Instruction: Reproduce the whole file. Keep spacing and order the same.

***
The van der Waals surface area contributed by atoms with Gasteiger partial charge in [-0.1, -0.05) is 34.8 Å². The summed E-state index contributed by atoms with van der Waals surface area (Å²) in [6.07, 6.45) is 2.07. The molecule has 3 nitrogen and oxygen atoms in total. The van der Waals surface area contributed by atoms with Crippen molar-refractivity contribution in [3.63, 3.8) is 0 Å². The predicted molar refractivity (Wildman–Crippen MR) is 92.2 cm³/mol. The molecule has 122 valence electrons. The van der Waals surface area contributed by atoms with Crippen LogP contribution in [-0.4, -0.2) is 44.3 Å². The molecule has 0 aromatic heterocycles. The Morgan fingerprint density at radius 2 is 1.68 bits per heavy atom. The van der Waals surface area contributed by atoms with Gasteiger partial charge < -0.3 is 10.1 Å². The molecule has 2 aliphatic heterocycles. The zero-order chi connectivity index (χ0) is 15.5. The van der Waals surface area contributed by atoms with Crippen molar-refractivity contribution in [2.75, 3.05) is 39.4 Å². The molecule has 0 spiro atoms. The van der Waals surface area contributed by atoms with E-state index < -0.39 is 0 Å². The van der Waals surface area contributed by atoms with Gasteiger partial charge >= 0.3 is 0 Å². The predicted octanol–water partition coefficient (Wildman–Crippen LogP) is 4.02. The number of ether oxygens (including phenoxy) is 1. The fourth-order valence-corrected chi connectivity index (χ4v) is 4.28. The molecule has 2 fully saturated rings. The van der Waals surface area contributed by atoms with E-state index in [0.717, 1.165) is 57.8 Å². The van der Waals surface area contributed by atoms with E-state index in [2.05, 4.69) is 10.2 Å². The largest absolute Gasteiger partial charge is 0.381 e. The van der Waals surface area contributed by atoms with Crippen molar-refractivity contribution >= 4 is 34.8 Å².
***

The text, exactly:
The van der Waals surface area contributed by atoms with Gasteiger partial charge in [-0.1, -0.05) is 34.8 Å². The summed E-state index contributed by atoms with van der Waals surface area (Å²) in [6.07, 6.45) is 2.07. The molecule has 3 nitrogen and oxygen atoms in total. The van der Waals surface area contributed by atoms with Crippen molar-refractivity contribution in [3.63, 3.8) is 0 Å². The predicted molar refractivity (Wildman–Crippen MR) is 92.2 cm³/mol. The molecule has 122 valence electrons. The van der Waals surface area contributed by atoms with Crippen LogP contribution in [-0.4, -0.2) is 44.3 Å². The molecule has 0 aromatic heterocycles. The Morgan fingerprint density at radius 2 is 1.68 bits per heavy atom. The van der Waals surface area contributed by atoms with Gasteiger partial charge < -0.3 is 10.1 Å². The molecule has 2 aliphatic heterocycles. The zero-order chi connectivity index (χ0) is 15.5. The van der Waals surface area contributed by atoms with Crippen molar-refractivity contribution in [2.75, 3.05) is 39.4 Å². The molecule has 0 spiro atoms. The van der Waals surface area contributed by atoms with E-state index < -0.39 is 0 Å². The van der Waals surface area contributed by atoms with Gasteiger partial charge >= 0.3 is 0 Å². The predicted octanol–water partition coefficient (Wildman–Crippen LogP) is 4.02. The number of ether oxygens (including phenoxy) is 1. The fourth-order valence-corrected chi connectivity index (χ4v) is 4.28. The molecule has 2 fully saturated rings. The van der Waals surface area contributed by atoms with E-state index in [0.717, 1.165) is 57.8 Å². The van der Waals surface area contributed by atoms with E-state index in [2.05, 4.69) is 10.2 Å². The largest absolute Gasteiger partial charge is 0.381 e. The van der Waals surface area contributed by atoms with Crippen molar-refractivity contribution >= 4 is 34.8 Å².